Grape Variety: 100% Pinot Gris
Vinification: After the press, the juice is cleaned from solid parts and then routed toward wooden casks or glace tanks where the alcoholic fermentation will take place. Fermentation is achieved by the indigenous yeasts (on the grapevine). A racking is done before the winter where wine clarifies itself naturally.
Cellar Potential: 7-10 years
Sweetness: 2.0 g/L
Leon Beyer Pinot Gris 2016
UNDER THE LAW OF HONG KONG, INTOXICATING LIQUOR MUST NOT BE SOLD OR SUPPLIED TO A MINOR IN THE COURSE OF BUSINESS.
"This is not a Pinot Gris for the faint-hearted. This wine is very different from its fellow Italian counterparts. When you think Pinot Gris, you think light easy drinking and accessible. Not the case in this wine. The reason being that this is a French, Alsatian style which is known to be spicier and more full-bodied. A magnificent wine that has great acidity and a complex, yet well-rounded flavour profile. This wine can be paired with so many different foods such as game, veal, pork and poultry which one would assume is more fitting for red. No need to plead with this French Pinot Gris!" - Team TFW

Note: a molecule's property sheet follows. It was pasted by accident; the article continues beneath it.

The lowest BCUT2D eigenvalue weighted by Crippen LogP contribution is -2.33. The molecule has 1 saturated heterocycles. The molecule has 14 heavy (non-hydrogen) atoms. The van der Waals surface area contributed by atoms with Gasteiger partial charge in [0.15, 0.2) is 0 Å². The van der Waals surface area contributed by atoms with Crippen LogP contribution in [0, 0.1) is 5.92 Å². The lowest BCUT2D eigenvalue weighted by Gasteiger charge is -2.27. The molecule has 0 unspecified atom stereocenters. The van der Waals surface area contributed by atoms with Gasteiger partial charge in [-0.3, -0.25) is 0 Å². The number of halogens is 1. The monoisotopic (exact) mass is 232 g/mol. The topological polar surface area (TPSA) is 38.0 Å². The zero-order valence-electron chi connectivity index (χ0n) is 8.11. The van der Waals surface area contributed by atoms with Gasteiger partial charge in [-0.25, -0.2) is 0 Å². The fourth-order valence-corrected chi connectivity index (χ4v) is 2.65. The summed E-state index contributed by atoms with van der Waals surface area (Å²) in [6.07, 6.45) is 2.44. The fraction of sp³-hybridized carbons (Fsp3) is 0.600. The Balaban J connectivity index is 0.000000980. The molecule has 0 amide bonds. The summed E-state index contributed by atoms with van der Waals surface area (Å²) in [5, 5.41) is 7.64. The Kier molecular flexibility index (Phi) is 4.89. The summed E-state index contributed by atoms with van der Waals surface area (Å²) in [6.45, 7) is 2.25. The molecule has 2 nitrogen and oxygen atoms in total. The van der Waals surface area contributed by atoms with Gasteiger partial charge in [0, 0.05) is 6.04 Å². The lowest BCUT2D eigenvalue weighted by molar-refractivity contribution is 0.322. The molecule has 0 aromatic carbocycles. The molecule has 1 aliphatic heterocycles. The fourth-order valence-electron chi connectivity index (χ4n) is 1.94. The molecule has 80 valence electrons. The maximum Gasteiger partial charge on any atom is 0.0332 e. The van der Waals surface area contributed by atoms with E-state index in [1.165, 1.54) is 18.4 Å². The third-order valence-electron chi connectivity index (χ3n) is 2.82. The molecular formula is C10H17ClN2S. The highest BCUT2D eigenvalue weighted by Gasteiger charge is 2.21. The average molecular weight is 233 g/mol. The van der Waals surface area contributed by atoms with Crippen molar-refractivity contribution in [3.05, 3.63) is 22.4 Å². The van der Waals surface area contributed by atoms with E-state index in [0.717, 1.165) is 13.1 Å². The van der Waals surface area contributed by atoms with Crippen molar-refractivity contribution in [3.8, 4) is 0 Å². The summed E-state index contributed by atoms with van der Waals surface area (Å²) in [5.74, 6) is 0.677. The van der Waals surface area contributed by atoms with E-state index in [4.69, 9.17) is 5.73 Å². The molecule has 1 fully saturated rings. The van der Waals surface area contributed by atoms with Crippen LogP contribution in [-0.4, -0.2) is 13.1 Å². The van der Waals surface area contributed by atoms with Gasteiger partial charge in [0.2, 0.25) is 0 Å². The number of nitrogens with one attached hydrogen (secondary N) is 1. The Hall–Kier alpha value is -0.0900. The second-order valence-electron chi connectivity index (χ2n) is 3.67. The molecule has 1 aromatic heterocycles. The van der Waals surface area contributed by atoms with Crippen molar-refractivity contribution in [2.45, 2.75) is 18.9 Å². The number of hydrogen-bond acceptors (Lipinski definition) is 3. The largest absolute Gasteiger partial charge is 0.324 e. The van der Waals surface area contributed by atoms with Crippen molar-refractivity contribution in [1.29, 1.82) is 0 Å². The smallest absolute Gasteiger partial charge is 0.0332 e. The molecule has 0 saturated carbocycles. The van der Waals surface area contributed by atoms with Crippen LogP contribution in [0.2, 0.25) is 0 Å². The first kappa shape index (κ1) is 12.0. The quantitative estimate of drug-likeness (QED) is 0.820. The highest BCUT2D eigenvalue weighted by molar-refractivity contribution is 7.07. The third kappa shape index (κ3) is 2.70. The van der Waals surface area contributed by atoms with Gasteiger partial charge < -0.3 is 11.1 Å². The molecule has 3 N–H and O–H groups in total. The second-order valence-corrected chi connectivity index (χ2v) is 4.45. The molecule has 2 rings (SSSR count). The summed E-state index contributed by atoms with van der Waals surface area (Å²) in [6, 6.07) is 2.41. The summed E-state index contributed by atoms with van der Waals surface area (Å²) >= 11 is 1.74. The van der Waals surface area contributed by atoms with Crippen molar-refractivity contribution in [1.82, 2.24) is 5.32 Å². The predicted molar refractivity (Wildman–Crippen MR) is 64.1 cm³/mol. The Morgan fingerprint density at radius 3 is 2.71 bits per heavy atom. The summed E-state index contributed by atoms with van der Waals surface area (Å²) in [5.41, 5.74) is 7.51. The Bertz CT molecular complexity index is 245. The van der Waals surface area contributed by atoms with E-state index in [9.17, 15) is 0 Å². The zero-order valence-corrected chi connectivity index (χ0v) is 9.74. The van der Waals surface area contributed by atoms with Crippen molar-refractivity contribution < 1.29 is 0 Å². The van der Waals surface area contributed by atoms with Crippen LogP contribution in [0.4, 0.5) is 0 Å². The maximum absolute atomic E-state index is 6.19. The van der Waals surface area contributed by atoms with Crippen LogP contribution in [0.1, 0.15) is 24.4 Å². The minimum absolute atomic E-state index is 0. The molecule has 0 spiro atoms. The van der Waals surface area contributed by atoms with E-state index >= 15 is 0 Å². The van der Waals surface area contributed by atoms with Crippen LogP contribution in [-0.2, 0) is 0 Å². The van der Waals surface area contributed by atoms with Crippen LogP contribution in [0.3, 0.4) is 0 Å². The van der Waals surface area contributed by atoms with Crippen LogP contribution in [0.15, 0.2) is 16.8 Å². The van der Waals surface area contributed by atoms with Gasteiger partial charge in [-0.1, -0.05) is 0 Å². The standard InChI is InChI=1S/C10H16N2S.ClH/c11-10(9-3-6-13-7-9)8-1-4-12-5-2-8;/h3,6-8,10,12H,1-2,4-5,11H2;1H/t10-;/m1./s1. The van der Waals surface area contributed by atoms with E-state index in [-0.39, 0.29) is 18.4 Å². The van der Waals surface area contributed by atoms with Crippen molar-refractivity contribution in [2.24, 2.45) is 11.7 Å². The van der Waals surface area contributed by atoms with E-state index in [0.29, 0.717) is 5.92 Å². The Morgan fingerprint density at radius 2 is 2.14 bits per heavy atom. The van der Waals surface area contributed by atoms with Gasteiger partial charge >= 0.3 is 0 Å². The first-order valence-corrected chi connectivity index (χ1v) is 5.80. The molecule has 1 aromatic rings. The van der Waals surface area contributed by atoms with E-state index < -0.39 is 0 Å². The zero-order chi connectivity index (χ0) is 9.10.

Pinot Gris develops a characteristic roundness and opulence. Rich, full-bodied with a well balanced acidity and a long finish, its complex aroma is reminiscent of woodland and is sometimes slightly smoky.
Standing proudly side by side on a wooded crest, "three châteaux", a trio of quadrangular keeps named Weckmund, Wahlenbourg and Dagsbourg - a light, visible for miles, from Eguisheim to Husseren.
Eguisheim is a spectacular wine-producing town, arranged in concentric circles - its circular streets following the traces of three ancient lines of ramparts. The past is deeply rooted here, around the remains of a château, once the cradle of the powerful Dabo-Eguisheim family, the same line that gave birth to Bruno d'Eguisheim, elected pope in 1049 under the name Léon IV and later canonised. The city of the Counts of Eguisheim, which passed into the hands of the Bishop of Strasbourg in the 13th century, had always been at the centre of a flourishing vineyards, as several tithe-collectors' courtyards bear witness. Once the property of the Augustinians of Marbach, the Benedictines of Ebersmunster, the Cistercians of Paris and the Dominicans of Colmar, the buildings still stand today.
The present day vineyard, one of the most extensive in all of Alsace, with its more than 300 hectares, is shared between multiple independent estates and the omnipresent Eguisheim wine cooperative, the zone of influence of which greatly exceeds the local area. It brings together two grand crus: Eichberg and Pfersigberg, of a very considerable area. Each year; at the end of March, Eguisheim hosts the first presentation of the latest Alsace wine vintage.